“Lou Levy is quite a musician. Long an established and a highly respected pianist among his fellow musicians, he has been woefully neglected by the public and even by jazz fans. In his approach to the piano, there is always a great sense of assurance, of playing on a larger scale; there is intensity, reflection, humor and showmanship.”
- Andre’ Previn

Lou Levy is two things that seem incom­patible: the archetype of the bebop pianist and the most sympathetic possible accom­panist for singers.”
- Gene Lees

Like so many other teenagers growing up in the 1940s, Lou Levy was captivated by the language of Bebop.

Unlike many of those teenagers, however, Lou Levy developed the facility, skills and melodic inventiveness to play piano with the best of the Beboppers.

Lou’s Dad played piano by ear and, as a result of his father’s encouragement, he began studying piano at the age of ten in his hometown of Chicago, IL.  Lou’s early idols were Bud Powell and Art Tatum.

In 1945, at the age of seventeen, Lou took his first professional gig with Georgie Auld’s band. Thereafter he performed with artists like Sarah Vaughan, Chubby Jackson and Flip Phillips and bands like the Boyd Raeburn Orchestra and Woody Herman's Second Herd, the bop band that featured saxophonists Zoot Sims, Stan Getz and Al Cohn.

He joined Tommy Dorsey’s band in 1950. Tommy fired him after telling him: “Kid, you play good. But not for my band.”

In recounting this story to Gene Lees, Lou went on to say: “And he was right, I didn’t like it and he didn’t like it.”

Lou never got fired again.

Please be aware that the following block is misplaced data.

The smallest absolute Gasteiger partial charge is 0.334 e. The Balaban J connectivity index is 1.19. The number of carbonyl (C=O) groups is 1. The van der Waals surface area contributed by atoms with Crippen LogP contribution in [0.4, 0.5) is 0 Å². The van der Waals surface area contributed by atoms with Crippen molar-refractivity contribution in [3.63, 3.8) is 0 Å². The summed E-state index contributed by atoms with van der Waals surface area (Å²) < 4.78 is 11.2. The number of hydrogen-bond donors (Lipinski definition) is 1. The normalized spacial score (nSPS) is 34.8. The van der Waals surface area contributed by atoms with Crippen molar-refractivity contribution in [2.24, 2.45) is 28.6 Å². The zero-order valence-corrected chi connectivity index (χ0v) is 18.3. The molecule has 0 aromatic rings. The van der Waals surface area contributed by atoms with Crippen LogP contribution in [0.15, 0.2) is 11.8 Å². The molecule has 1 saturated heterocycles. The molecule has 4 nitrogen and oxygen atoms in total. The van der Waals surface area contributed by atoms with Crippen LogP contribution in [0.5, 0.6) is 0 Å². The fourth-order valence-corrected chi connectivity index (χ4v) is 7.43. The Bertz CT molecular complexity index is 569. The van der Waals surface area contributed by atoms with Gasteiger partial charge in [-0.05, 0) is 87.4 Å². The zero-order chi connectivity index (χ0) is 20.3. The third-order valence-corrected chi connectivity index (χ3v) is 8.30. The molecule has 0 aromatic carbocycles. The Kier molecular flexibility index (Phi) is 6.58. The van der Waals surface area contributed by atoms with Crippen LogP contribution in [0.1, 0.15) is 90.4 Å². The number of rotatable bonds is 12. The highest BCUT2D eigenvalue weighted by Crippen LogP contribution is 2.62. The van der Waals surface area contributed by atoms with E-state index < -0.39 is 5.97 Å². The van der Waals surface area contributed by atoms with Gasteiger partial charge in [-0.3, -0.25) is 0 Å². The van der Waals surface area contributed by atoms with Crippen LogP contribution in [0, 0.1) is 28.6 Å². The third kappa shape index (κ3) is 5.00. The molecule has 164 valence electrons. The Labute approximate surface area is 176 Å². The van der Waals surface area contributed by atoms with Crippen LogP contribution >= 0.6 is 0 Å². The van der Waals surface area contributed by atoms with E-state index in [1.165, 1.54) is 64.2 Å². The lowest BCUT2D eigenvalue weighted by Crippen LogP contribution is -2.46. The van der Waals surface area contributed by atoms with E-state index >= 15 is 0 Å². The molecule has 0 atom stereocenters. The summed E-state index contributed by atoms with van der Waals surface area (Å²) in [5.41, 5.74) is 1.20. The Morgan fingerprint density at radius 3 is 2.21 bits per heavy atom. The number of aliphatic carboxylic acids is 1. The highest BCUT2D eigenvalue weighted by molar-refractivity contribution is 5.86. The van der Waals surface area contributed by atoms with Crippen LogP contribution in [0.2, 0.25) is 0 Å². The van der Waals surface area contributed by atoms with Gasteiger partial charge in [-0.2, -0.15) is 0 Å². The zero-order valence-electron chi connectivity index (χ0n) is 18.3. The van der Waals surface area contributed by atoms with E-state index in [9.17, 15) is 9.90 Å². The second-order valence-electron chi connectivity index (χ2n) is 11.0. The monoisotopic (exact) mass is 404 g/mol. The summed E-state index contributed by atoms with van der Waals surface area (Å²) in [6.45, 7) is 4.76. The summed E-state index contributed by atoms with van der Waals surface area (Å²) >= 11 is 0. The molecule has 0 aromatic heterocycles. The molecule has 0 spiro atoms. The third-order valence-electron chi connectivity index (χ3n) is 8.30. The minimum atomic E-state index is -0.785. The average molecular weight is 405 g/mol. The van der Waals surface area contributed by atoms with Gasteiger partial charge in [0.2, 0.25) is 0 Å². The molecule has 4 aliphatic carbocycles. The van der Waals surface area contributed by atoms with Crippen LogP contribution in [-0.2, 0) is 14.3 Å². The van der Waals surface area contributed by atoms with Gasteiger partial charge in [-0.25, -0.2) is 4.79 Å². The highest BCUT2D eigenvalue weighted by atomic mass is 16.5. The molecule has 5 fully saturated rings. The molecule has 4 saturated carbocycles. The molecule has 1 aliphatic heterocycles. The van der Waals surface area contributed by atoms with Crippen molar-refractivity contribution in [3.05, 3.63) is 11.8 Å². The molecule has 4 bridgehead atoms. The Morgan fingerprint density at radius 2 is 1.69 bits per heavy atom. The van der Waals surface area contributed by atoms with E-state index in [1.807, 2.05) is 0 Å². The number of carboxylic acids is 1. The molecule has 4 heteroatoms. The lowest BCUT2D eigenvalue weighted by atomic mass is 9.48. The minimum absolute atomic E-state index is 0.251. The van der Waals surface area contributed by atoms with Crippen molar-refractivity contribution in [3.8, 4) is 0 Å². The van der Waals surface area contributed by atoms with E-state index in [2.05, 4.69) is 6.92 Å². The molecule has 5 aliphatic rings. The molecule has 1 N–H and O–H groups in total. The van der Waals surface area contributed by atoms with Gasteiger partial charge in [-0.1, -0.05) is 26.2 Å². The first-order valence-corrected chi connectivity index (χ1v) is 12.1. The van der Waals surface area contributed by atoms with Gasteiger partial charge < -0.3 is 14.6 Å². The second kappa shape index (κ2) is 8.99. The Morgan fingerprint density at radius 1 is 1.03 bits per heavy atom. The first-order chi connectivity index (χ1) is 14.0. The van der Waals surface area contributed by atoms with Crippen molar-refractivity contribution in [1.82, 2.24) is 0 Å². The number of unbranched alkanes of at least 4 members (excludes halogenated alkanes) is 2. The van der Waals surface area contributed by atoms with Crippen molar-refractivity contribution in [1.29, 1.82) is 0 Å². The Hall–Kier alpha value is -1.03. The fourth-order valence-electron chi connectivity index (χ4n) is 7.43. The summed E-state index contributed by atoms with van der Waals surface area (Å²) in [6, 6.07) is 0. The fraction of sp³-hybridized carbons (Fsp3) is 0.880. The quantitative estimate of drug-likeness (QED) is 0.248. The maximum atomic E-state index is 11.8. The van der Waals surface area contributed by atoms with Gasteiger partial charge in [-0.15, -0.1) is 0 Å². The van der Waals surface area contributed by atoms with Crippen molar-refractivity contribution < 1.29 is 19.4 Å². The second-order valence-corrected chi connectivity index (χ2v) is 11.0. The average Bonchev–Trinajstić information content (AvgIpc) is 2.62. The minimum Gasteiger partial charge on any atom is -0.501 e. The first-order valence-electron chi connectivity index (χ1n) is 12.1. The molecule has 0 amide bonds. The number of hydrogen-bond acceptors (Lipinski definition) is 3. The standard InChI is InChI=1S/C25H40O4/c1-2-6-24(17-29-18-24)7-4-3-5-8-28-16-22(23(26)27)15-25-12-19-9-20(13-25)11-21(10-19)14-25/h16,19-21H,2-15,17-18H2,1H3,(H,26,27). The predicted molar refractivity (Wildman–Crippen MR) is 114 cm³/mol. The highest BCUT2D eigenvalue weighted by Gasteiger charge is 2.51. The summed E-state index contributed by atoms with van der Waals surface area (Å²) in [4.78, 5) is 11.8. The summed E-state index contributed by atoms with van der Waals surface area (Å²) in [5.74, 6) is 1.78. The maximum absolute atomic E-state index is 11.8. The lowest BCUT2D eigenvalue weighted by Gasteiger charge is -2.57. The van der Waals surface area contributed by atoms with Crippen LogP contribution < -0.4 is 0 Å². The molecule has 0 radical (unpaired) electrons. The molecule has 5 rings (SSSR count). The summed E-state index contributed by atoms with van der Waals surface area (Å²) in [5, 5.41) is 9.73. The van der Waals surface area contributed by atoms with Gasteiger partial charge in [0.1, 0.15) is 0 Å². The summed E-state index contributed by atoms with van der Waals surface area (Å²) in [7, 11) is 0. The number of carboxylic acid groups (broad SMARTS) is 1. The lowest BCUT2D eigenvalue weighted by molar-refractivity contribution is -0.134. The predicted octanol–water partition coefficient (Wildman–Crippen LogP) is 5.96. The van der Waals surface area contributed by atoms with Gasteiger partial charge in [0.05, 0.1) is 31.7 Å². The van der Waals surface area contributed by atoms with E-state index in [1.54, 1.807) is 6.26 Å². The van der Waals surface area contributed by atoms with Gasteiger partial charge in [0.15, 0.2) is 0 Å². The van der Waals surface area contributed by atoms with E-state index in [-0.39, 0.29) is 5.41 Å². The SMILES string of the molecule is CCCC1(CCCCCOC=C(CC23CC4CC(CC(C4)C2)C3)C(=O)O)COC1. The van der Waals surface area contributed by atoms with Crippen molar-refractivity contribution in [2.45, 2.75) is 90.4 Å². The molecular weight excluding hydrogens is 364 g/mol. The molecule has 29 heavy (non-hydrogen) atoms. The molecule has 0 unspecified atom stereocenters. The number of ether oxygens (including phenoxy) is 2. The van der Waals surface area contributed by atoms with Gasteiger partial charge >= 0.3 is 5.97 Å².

In the early 1950's Lou dropped out of jazz for two years to live in Minneapolis and work in the medical-journal publishing business.

However, it has never been possible to keep a natural and accomplished a musician as Lou away from his chosen instrument for too long a time, and in 1954 he capitulated to numerous requests to return to music and opened at Frank Holzfeind's Blue Note in Chicago, playing solo intermission piano.

Woody's band was booked into the club, and suddenly the sidemen were paying Lou one of the great musi­cians' compliments: they were using their intermissions to sit around the stand, listening closely and passing the word around that Lou was back and in great form. On the last Sunday of their engagement, Al Porcino, the wonderful trumpet player, lugged in his tape recorder and took down some fifteen or twenty of Lou's solo efforts.

These tapes soon achieved almost a legendary status. Musicians all over the country heard them, some had them copied, others remembered them in detail, and "Hey, did you hear those Blue Note Lou Levy tapes?" became the opening gambit of many a jazz discussion.

In 1955, Lou moved out to Los Angeles and began gigging around: with Conte Candoli, Stan Getz and Shorty Rogers, on record dates and one-nighters.